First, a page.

Before watching the movie:
I think of this movie as “Armageddon with Dirtronauts” (from a Dick van Dyke Show pitch). I really just know the log line, something’s wrong with the Earth’s core and we need to go fix it. Apparently it’s too dangerous to send robots to that kind of temperature and pressure so humans have to go instead.
It’s actually a fascinating idea to send an expedition below the crust, even if the conceit is ludicrous. At least Journey to the Center of the Earth is so divorced from science (I think even in Verne’s day the hollow Earth theory was at least on the way out) that it can be read as pure fantasy. With what we currently understand about the planet, no good can come from sending people that deep inside it, and the only sources of story there come from just how implausible such an expedition would be. So I’m going to try to enjoy this on its internal consistency, because the way it pretends to be science just preemptively frustrates me, but it otherwise looks like fun.
After watching the movie:
A series of strange and disturbing events occur all over the world. Everyone in a city with a pacemaker drops dead at the same minute, a storm of pigeons pelts London, aurorae can be seen over Washington, DC. It becomes clear to Professor Josh Keyes that what is happening is that the Earth’s magnetic core has stopped spinning, and as a result, the planet’s electromagnetic field is deteriorating. If an intervention cannot be made within three months, microwave radiation from the solar wind will fry all life on Earth. The US government puts together a blank-check terranaut operation crewed by Keyes, his colleague Dr. Leveque, renowned geophysicist Conrad Zimsky, space shuttle pilots Robert Iverson and Beck Childs, and the maverick designer of their ultrasonic-tunnelling vessel, “Braz” Brazzleton. Assuming they can reach the core in time and alive, their mission is to restart the inert core with the largest-ever nuclear warhead. Getting back too would be a plus.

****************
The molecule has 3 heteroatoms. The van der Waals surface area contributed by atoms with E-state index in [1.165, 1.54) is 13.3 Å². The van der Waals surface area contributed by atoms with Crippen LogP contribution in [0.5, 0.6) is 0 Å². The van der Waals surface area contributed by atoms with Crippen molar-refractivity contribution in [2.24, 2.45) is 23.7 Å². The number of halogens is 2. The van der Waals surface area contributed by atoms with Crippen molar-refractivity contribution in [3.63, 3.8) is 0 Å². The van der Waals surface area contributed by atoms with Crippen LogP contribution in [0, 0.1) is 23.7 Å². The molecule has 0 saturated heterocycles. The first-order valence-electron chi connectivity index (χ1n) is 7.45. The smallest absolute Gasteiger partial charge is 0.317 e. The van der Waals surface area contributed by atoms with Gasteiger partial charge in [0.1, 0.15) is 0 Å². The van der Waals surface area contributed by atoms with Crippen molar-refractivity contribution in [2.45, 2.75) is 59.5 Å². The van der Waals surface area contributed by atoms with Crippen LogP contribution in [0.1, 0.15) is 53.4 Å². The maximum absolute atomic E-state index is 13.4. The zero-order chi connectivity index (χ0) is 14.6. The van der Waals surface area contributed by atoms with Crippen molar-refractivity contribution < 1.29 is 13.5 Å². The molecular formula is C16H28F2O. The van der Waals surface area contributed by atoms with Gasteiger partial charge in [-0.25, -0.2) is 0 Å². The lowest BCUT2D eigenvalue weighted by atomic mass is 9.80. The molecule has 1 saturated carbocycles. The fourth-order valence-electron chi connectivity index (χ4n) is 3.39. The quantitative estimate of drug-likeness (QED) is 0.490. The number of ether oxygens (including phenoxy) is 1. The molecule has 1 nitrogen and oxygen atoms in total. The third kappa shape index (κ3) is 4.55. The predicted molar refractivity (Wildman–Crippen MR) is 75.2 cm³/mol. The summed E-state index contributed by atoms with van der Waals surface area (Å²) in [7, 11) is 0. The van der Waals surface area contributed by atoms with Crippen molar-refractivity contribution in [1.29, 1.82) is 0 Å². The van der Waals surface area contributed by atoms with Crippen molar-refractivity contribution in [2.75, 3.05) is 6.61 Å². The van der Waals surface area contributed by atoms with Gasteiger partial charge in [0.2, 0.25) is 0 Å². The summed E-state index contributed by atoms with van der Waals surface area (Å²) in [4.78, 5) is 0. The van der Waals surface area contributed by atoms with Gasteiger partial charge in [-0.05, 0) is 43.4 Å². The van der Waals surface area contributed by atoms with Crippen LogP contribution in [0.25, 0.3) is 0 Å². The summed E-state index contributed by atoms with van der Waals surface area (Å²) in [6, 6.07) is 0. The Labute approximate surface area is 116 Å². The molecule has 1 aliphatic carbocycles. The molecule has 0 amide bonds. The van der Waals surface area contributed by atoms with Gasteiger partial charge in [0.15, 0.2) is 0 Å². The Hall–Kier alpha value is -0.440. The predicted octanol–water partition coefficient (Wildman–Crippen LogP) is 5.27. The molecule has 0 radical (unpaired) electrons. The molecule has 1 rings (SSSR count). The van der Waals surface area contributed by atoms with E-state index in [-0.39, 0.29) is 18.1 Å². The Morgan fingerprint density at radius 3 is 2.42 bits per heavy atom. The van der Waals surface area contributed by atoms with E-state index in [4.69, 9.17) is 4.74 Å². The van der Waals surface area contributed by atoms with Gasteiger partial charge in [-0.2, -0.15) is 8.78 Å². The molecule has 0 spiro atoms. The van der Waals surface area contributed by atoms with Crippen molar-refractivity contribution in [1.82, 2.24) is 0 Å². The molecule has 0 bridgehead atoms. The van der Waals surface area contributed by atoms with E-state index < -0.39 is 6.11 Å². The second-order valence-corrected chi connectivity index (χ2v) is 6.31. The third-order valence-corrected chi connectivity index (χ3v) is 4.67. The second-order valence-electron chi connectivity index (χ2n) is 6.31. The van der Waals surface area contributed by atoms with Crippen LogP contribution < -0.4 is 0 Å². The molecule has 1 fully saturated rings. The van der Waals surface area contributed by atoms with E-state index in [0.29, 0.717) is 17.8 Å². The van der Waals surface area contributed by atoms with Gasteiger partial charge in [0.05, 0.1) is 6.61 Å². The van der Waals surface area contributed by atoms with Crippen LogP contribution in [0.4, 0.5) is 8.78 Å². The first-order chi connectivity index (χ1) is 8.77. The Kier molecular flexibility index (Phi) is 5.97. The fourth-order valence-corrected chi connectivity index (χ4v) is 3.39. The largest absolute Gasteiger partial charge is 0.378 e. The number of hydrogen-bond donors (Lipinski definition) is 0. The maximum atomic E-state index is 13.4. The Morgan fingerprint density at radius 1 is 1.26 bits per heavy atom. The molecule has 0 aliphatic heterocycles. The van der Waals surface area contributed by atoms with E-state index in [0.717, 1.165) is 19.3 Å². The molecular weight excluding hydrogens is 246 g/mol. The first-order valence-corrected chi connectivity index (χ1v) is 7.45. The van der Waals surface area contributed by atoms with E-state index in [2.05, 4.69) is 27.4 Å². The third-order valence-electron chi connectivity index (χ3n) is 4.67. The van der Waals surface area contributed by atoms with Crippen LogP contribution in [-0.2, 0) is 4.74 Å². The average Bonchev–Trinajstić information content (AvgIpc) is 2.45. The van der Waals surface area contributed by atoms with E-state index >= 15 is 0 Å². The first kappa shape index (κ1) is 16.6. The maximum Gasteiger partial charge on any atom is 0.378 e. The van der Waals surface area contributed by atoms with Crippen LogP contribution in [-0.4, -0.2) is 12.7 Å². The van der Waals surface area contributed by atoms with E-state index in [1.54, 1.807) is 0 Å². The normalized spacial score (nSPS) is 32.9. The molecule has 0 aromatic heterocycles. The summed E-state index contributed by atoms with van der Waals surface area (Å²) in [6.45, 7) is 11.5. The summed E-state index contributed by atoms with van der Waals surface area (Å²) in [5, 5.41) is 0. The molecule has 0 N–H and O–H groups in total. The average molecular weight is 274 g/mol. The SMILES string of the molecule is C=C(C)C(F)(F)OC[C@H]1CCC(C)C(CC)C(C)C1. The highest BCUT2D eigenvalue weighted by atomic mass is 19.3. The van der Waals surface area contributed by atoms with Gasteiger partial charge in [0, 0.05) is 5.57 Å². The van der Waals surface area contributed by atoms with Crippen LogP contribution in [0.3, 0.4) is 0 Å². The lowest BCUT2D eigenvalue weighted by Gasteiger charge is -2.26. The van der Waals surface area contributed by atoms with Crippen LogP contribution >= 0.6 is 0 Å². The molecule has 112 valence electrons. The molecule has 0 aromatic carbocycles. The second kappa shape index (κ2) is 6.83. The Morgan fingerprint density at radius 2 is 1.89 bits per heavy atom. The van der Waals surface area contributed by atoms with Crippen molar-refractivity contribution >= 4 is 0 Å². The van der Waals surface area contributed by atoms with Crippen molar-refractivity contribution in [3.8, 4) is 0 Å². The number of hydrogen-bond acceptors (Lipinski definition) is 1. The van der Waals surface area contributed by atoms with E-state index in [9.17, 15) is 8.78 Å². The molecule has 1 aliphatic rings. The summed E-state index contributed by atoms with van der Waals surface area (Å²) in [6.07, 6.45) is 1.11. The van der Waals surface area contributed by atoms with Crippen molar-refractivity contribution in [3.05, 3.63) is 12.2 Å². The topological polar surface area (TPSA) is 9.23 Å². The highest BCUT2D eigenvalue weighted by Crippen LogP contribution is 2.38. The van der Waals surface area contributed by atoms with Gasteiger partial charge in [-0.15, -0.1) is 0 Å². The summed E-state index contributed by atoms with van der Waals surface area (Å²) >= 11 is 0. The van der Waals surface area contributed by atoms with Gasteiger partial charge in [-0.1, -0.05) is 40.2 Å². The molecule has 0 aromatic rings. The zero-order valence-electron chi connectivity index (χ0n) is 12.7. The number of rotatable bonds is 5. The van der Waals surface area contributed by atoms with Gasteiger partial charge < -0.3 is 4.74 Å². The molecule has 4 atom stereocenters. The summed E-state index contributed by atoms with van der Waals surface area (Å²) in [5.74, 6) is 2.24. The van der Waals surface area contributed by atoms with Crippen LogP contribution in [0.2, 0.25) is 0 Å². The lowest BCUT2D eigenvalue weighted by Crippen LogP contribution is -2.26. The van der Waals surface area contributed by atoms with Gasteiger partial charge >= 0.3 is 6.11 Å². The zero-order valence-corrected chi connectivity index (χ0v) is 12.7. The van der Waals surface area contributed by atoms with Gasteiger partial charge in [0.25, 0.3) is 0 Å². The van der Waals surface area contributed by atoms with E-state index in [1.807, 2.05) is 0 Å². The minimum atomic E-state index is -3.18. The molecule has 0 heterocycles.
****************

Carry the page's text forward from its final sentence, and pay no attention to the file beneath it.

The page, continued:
This is much more of a disaster movie than I expected. The first half of the movie is mostly sequences of worldwide chaos, and they don’t drop Virgil until about an hour in. This has the advantage of allowing them to spend less time finding trouble to get into inside the mantle.
Here’s the thing: on the whole, this was a lot more plausible than I expected. There’s a reason the core stopped spinning that is more simplistic than ridiculous. Boring with an ultrasonic beam (they call it an ultrasonic laser but lasers aren’t sonic) is mostly absurd because they don’t address the material getting out of the way. Their “unobtainium” (which they at least acknowledge is a nickname where I think Avatar did not) is the biggest breach of science, but it’s done with a wink. The second biggest to me is the way the electromagnetic anomalies happen in discrete episodes, but that’s a crutch of storytelling. I can’t say a ship definitely wouldn’t run afoul of colossal geodes and diamonds in the mantle. I really don’t see a justification for having EVA suits, but at that point, it’s just story. The director generally responds to criticism by claiming he fought to keep much more egregious ideas out of the movie, and the result seems to me to be within one standard deviation of the usual Hollywood science. No worse than an underexplained FTL drive.
Aside from all of that, the story is a quite serviceable blockbuster adventure. The whole world is America (with cameos from famous European landmarks), but that’s hardly unique to this movie. It’s plenty of fun and has enjoyable characters, which covers a lot of sins. It’s basically a popcorn space movie that doesn’t go to space.